RESOLVED that the Portfolio Holder approves the latest 2019/2020 budget projection for the Public Protection and Enforcement Portfolio.

 

 

 

 

 

43b

DRAFT ENFORCEMENT POLICY FOR PUBLIC PROTECTION pdf icon PDF 78 KB

Additional documents:

Minutes:

ES19082

 

Members were briefed concerning the Draft Enforcement Policy for Public Protection. They noted that the report sought agreement to undertake public consultation on the draft Enforcement Policy for Public Protection, which had been reviewed to take account of changes in legislation, including changes brought about by the Regulator’s Code.

 

The Committee supported the report’s recommendations as outlined in the report.

 

RESOLVED that

 

1.  The draft Public Protection Enforcement Policy, is subject to public consultation until 24th January 2020.

2.  The Committee receives feedback from the consultation at the next meeting on 4th February 2020.

3.   Delegated authority is given to the Director of Environment and Public Protection, in consultation with the Portfolio Holder  to make minor amendments to the Policy if required.

4.   The finalised enforcement policy is recommended to be agreed by the Executive on 1st April 2020.

 

 

 

43c

POST COMPLETION REVIEW REPORT – CCTV CONTROL ROOM REFURBISHMENT pdf icon PDF 102 KB

Minutes:

ES19074

 

The Committee received an update regarding the findings of the post completion reviews that had been undertaken with respect to the refurbishment of the CCTV Control Room.

 

It was reported that it was standard protocol for post completion reviews of capital projects to be carried out. The CCTV Control Room refurbishment was completed within budget. The initial budget allocation for the project was £340,000. The actual cost was £307,613 which had resulted in an underspend of £32,387. There were no outstanding issues. 

 

A Member queried if LBB still had the same number of cameras, the answer was affirmative and the number was 191. It was believed that all of the cameras were in order and working. A Member asked what happened to the revenue generated from the fixed penalties resulting from CCTV enforcement. It was noted that the income generated was directed back into the Capital Programme Budget. 

 

A Member enquired how the CCTV images were stored. It was explained that the images would usually be stored on a hard drive for 31 days. If, however the CCTV footage was required in a case involving criminal proceedings, then the images would be stored for 6 years.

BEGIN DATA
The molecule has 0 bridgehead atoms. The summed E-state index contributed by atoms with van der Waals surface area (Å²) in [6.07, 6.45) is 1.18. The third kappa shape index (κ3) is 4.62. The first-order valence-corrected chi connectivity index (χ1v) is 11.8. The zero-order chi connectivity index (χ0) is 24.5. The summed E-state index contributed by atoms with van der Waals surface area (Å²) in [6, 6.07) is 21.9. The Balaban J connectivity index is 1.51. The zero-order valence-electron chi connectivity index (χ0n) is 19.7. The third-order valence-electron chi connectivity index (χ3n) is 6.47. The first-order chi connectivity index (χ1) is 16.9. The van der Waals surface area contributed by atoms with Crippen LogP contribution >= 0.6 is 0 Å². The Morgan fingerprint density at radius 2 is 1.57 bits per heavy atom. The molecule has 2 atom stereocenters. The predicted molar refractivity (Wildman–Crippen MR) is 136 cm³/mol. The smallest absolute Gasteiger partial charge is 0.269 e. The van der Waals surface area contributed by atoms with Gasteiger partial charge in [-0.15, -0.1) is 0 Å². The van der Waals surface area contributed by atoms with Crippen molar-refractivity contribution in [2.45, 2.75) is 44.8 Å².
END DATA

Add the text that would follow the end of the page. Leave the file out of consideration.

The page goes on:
A Member referenced section 5.1 of the report and the fact that the replacement recorder had been defined as ‘modular’. It was suggested that it would have been helpful if an explanation of the term ‘modular’ had been provided in the report. 

 

Members heard that a meeting had been held to discuss the possibility of an independent privately funded CCTV system in Chislehurst.

 

Members noted the update and accepted the recommendations as outlined in the report.

 

RESOLVED that the Portfolio Holder notes and endorses the findings of the Post Completion Reviews that had been carried out with respect of the CCTV Control Room.

44.

MINUTES OF THE PREVIOUS MEETING OF THE SAFER BROMLEY PARTNERSHIP STRATEGIC GROUP HELD ON 12th SEPTEMBER 2019 pdf icon PDF 129 KB

The minutes of the meeting of the Safer Bromley Partnership have been included for Members’ information. This is because the PDS Committee has a scrutiny responsibility for the Partnership.   

Minutes:

The Committee noted the minutes of the Safer Bromley Partnership that had met on 12th September 2019.

 

Members were reminded that the PDS Committee was responsible for scrutinising the Partnership and this was the reason why the Committee would be looking at the SBP minutes going forward.

 

Members were advised that once a year a new plan for the Community Safety Strategy would be disseminated. Updates would be provided on the Strategy and on progress made. The SBP had the responsibility of drafting and implementing the Strategy. 

 

The Chairman asked who was looking into the incident where a young person had been stabbed at a Youth Services event. The Chairman was informed that the person that had committed the crime had been arrested and was being questioned by the police. A Major Incident Plan was being drawn up and an investigation of the incident would hopefully show what lessons could be learned.

 

RESOLVED that the minutes of the Safer Bromley Partnership are noted.   

45.

ENVIRONMENT AND PUBLIC PROTECTION RISK REGISTER pdf icon PDF 99 KB

Additional documents:

Minutes:

ES19068

 

The Head of Performance Management and Business Support attended to answer questions arising from the presentation of the Environment and Public Protection Risk Register.

 

It was noted that the Risk Register formed part of the evidence base for the Annual Governance Statement and had therefore been reviewed by the EPP (Environment and Public Protection) DMT, the Corporate Risk Management Group and the Audit Sub Committee.

 

The Head of Performance Management and Business Support explained the differences between gross and net risk ratings, and the Committee was pleased to learn that no risk was currently flagged as ‘red’ following the implementation of management controls.